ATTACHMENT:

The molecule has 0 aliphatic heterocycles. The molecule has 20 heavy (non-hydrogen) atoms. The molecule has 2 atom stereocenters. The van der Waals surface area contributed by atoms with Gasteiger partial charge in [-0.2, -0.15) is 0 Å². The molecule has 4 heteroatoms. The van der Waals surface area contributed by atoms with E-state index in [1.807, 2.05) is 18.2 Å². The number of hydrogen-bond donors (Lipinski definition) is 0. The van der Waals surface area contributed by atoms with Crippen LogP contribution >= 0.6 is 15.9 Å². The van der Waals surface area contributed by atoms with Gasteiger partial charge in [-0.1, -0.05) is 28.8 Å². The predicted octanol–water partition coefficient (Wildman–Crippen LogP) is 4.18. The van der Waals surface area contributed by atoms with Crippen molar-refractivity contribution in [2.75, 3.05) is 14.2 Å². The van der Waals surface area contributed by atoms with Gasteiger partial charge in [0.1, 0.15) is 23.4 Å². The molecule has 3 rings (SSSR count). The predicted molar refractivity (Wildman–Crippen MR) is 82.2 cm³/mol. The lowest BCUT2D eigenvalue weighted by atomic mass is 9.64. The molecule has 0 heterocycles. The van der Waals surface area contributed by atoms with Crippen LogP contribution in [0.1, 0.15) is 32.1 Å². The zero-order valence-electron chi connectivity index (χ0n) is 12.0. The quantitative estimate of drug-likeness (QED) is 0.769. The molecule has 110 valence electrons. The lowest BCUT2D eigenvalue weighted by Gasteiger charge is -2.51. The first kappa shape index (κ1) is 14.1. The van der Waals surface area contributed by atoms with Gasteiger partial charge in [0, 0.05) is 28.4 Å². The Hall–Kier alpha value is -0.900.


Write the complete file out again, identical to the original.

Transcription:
The molecule has 0 aliphatic heterocycles. The molecule has 20 heavy (non-hydrogen) atoms. The molecule has 2 atom stereocenters. The van der Waals surface area contributed by atoms with Gasteiger partial charge in [-0.2, -0.15) is 0 Å². The molecule has 4 heteroatoms. The van der Waals surface area contributed by atoms with E-state index in [1.807, 2.05) is 18.2 Å². The number of hydrogen-bond donors (Lipinski definition) is 0. The van der Waals surface area contributed by atoms with Crippen LogP contribution >= 0.6 is 15.9 Å². The van der Waals surface area contributed by atoms with Gasteiger partial charge in [-0.1, -0.05) is 28.8 Å². The predicted octanol–water partition coefficient (Wildman–Crippen LogP) is 4.18. The van der Waals surface area contributed by atoms with Crippen molar-refractivity contribution in [2.75, 3.05) is 14.2 Å². The van der Waals surface area contributed by atoms with Gasteiger partial charge in [0.1, 0.15) is 23.4 Å². The molecule has 3 rings (SSSR count). The predicted molar refractivity (Wildman–Crippen MR) is 82.2 cm³/mol. The lowest BCUT2D eigenvalue weighted by atomic mass is 9.64. The molecule has 0 heterocycles. The van der Waals surface area contributed by atoms with Crippen LogP contribution in [0.1, 0.15) is 32.1 Å². The zero-order valence-electron chi connectivity index (χ0n) is 12.0. The quantitative estimate of drug-likeness (QED) is 0.769. The molecule has 110 valence electrons. The lowest BCUT2D eigenvalue weighted by Gasteiger charge is -2.51. The first kappa shape index (κ1) is 14.1. The van der Waals surface area contributed by atoms with Gasteiger partial charge in [0, 0.05) is 28.4 Å². The Hall–Kier alpha value is -0.900.